TV Weekly cover: History's new mini-series "Texas Rising" loaded with talent, passion

Find Shows Print Friendly Version Convert to PDF     

22 May 2015

Texas Rising video trailer
HISTORY, Ten-hour miniseries begins Monday, 9:00 PM ET/PT


By Barb Oates

The talent involved in History’s exhilarating new historical drama, “Texas Rising,” is incredible, with Bill Paxton, Olivier Martinez, Ray Liotta, Jeffrey Dean Morgan, Brendan Fraser and Roland Joffé all part of the 10-hour miniseries beginning Monday and Tuesday.

The miniseries is from the producers of “Hatfields & McCoys” and tells the brutal and heartbreaking stories of the men who fought for an independent Texas following the Mexican siege of the Alamo in 1836. Directing this cinematic masterpiece in widescreen format is Joffé, best known for his Oscar-nominated work on “The Killing Fields” and “The Mission.”

“It’s not dry politicking and dry war,” Joffé tells. “It’s really about people in periods of great tension and struggle, trying to work out who they are and what they do. There’s a lot of emotion and love in the story, as well as violence.”

Paxton is beyond passionate about this project and leads the cast playing Sam Houston, the leader of the Texas Revolution and later the first and third president of the Republic of Texas. As a native of Texas and an actual distant relative to Houston — “He was my second cousin three times removed” — Paxton is a walking encyclopedia on Texas history.

Paxton discerns Houston as a man looking for reinvention and redemption when he headed to Texas to eventually lead the crusade against the powerful Mexican general Santa Anna (played by Martinez).

“Texas was a new start, a new chance to kind of reinvent himself," Paxton says. "It was kind of all or nothing. He (Houston) was a great student of human nature. He lived with the Indians, but he’s put into a very tough situation because he doesn’t have an army. He’s got these volunteers, they don’t know how to drill or form a battle line, or any of this stuff. He’s besieged, not just with a very formidable foe, but he has dissension in the ranks.”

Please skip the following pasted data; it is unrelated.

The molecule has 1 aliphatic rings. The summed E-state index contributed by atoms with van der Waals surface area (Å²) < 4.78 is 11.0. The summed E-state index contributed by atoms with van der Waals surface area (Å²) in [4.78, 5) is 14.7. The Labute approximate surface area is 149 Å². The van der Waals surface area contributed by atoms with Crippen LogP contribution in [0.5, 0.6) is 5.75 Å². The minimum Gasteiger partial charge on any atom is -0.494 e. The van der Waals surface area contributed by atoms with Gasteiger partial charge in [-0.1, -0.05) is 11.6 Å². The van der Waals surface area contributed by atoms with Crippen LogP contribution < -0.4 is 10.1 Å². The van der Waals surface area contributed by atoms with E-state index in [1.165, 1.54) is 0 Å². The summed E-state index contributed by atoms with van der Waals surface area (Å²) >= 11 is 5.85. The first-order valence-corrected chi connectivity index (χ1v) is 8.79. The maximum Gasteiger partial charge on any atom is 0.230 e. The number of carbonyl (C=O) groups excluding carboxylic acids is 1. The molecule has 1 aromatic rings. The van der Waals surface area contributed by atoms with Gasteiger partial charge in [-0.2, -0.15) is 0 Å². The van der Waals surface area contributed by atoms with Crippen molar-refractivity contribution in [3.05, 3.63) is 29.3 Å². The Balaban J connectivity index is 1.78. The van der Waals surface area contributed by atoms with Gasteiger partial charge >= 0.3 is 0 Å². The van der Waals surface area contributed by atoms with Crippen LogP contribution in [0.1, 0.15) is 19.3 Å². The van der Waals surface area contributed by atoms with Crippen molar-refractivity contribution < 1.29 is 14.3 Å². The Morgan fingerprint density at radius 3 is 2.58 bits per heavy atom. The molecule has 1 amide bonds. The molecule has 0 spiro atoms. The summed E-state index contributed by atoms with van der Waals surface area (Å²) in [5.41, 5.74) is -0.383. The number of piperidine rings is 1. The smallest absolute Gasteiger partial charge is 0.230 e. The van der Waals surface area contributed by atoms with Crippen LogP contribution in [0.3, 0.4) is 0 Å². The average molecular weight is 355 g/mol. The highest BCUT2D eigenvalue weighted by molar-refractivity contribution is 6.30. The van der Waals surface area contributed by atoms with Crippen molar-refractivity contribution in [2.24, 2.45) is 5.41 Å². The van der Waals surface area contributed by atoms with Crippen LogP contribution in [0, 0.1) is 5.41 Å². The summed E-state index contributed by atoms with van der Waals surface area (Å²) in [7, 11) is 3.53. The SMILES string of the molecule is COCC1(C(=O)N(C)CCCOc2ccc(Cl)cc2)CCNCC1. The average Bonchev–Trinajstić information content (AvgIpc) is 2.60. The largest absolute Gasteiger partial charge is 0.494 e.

That foe is Santa Anna, who Martinez presents in a rich and profound way. “You don’t have good or bad guys. You have a situation and a war, and obviously the winner takes over the territory,” Martinez says.

Joffé concludes by saying it’s the human moments in all of the characters throughout their journeys that really is the story. “My job was to not make it just a movie about scale, but to use scale as a constant lever to be saying to people, ‘Oh my God, it was like that,’ but then they suddenly want to concentrate on the people. That, for me, is always the balance, and it’s a privilege to work with a group of actors as good as this.”

For Ray Liotta, who plays the fictional character Lorca, who is hellbent on seeking revenge for his wronged family, "Texas Rising" has been one of the best experiences he’s had working on a movie. “It’s the ultimate in playing cowboys and Indians except it was Mexicans. Although there are some Indians in there, too. The best thing about it was the experience. It’s a great group of guys, and very, very rarely, probably hardly ever, you stay friends with the people that you work with. And we have and I think we always will. It was just — there’s no ego.”

Liotta added that audiences need not appreciate or know the historical background of the characters to enjoy the film. “I didn’t know anything about it. It’s more about human beings in a certain situation that it just so happens some people know about,” Liotta says. “My character was totally isolated, so my only friend, the only person to talk to or to share anything with, is the horse. They really were a big, important part — just not how you got from one place to another — it’s what that horse represented and what you got from it.”

If you want even more of the Lone Star State than "Texas Rising" provides, then enter Texas Rising Big Trivia Sweepstakes, with a Grand Prize including a 3 day / 2 night trip for two to San Antonio, including a hotel stay along the famous Riverwalk, a tour of the Alamo, and $1,000 cash.
comments powered by Disqus < back

You must be logged in to view this item.





This area is reserved for members of the news media. If you qualify, please update your user profile and check the box marked "Check here to register as an accredited member of the news media". Please include any notes in the "Supporting information for media credentials" box. We will notify you of your status via e-mail in one business day.